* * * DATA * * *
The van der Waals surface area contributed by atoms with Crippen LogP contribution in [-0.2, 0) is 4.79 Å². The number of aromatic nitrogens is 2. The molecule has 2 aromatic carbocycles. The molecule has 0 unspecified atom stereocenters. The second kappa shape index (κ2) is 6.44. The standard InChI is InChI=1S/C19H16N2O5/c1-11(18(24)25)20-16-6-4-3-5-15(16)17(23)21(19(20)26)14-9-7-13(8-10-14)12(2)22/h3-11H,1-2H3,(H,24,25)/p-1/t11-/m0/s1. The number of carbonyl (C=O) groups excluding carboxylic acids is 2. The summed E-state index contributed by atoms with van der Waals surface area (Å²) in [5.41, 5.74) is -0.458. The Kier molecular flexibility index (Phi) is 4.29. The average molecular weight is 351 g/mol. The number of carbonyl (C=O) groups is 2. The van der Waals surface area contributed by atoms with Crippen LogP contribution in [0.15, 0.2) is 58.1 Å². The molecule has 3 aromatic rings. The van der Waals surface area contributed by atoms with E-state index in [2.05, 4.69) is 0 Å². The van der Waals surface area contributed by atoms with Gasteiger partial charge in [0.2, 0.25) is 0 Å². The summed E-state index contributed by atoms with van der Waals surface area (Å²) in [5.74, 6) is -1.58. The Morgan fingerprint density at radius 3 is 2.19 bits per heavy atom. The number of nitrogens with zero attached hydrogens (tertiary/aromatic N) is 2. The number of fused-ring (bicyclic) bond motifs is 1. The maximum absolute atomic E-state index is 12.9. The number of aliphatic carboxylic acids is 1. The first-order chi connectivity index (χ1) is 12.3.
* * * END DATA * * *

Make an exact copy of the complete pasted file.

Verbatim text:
The van der Waals surface area contributed by atoms with Crippen LogP contribution in [-0.2, 0) is 4.79 Å². The number of aromatic nitrogens is 2. The molecule has 2 aromatic carbocycles. The molecule has 0 unspecified atom stereocenters. The second kappa shape index (κ2) is 6.44. The standard InChI is InChI=1S/C19H16N2O5/c1-11(18(24)25)20-16-6-4-3-5-15(16)17(23)21(19(20)26)14-9-7-13(8-10-14)12(2)22/h3-11H,1-2H3,(H,24,25)/p-1/t11-/m0/s1. The number of carbonyl (C=O) groups excluding carboxylic acids is 2. The summed E-state index contributed by atoms with van der Waals surface area (Å²) in [5.41, 5.74) is -0.458. The Kier molecular flexibility index (Phi) is 4.29. The average molecular weight is 351 g/mol. The number of carbonyl (C=O) groups is 2. The van der Waals surface area contributed by atoms with Crippen LogP contribution in [0.15, 0.2) is 58.1 Å². The molecule has 3 aromatic rings. The van der Waals surface area contributed by atoms with E-state index in [2.05, 4.69) is 0 Å². The van der Waals surface area contributed by atoms with Gasteiger partial charge in [0.2, 0.25) is 0 Å². The summed E-state index contributed by atoms with van der Waals surface area (Å²) in [5.74, 6) is -1.58. The Morgan fingerprint density at radius 3 is 2.19 bits per heavy atom. The number of nitrogens with zero attached hydrogens (tertiary/aromatic N) is 2. The number of fused-ring (bicyclic) bond motifs is 1. The maximum absolute atomic E-state index is 12.9. The number of aliphatic carboxylic acids is 1. The first-order chi connectivity index (χ1) is 12.3.